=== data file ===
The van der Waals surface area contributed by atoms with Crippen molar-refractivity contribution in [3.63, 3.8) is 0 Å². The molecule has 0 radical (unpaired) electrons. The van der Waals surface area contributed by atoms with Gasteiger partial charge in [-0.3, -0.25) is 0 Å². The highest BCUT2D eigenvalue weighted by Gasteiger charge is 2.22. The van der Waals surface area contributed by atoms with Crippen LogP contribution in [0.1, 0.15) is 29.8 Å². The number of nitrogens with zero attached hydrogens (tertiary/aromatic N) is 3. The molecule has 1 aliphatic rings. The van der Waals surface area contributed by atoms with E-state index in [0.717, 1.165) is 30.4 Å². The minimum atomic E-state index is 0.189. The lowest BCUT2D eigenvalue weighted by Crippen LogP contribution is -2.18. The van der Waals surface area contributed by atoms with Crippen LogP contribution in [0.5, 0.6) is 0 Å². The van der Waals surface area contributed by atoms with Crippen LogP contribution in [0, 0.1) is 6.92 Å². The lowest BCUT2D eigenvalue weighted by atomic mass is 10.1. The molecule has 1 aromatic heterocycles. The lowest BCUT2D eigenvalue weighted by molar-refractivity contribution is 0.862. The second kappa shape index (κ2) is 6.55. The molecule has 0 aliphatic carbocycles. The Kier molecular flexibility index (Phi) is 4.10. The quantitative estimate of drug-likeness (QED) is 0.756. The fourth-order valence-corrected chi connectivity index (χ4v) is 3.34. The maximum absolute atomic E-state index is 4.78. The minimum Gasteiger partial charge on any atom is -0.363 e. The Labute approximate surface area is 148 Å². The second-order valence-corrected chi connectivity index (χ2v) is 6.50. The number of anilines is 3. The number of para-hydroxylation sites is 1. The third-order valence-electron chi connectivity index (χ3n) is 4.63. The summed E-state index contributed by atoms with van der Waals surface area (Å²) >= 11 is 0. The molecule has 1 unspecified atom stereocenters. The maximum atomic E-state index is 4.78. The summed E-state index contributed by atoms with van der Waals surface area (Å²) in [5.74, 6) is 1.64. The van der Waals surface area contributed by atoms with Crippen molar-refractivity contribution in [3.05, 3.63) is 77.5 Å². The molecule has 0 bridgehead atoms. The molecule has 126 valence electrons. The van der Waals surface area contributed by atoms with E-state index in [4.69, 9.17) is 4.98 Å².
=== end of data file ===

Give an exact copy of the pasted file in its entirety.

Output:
The van der Waals surface area contributed by atoms with Crippen molar-refractivity contribution in [3.63, 3.8) is 0 Å². The molecule has 0 radical (unpaired) electrons. The van der Waals surface area contributed by atoms with Gasteiger partial charge in [-0.3, -0.25) is 0 Å². The highest BCUT2D eigenvalue weighted by Gasteiger charge is 2.22. The van der Waals surface area contributed by atoms with Crippen LogP contribution in [0.1, 0.15) is 29.8 Å². The number of nitrogens with zero attached hydrogens (tertiary/aromatic N) is 3. The molecule has 1 aliphatic rings. The van der Waals surface area contributed by atoms with E-state index in [0.717, 1.165) is 30.4 Å². The minimum atomic E-state index is 0.189. The lowest BCUT2D eigenvalue weighted by Crippen LogP contribution is -2.18. The van der Waals surface area contributed by atoms with Crippen LogP contribution in [0.5, 0.6) is 0 Å². The van der Waals surface area contributed by atoms with Crippen LogP contribution in [0, 0.1) is 6.92 Å². The lowest BCUT2D eigenvalue weighted by atomic mass is 10.1. The molecule has 1 aromatic heterocycles. The lowest BCUT2D eigenvalue weighted by molar-refractivity contribution is 0.862. The second kappa shape index (κ2) is 6.55. The molecule has 0 aliphatic carbocycles. The Kier molecular flexibility index (Phi) is 4.10. The quantitative estimate of drug-likeness (QED) is 0.756. The fourth-order valence-corrected chi connectivity index (χ4v) is 3.34. The maximum absolute atomic E-state index is 4.78. The minimum Gasteiger partial charge on any atom is -0.363 e. The Labute approximate surface area is 148 Å². The second-order valence-corrected chi connectivity index (χ2v) is 6.50. The number of anilines is 3. The number of para-hydroxylation sites is 1. The third-order valence-electron chi connectivity index (χ3n) is 4.63. The summed E-state index contributed by atoms with van der Waals surface area (Å²) >= 11 is 0. The molecule has 1 unspecified atom stereocenters. The maximum atomic E-state index is 4.78. The summed E-state index contributed by atoms with van der Waals surface area (Å²) in [5.74, 6) is 1.64. The van der Waals surface area contributed by atoms with Crippen molar-refractivity contribution in [3.05, 3.63) is 77.5 Å². The molecule has 0 bridgehead atoms. The molecule has 126 valence electrons. The van der Waals surface area contributed by atoms with E-state index in [4.69, 9.17) is 4.98 Å².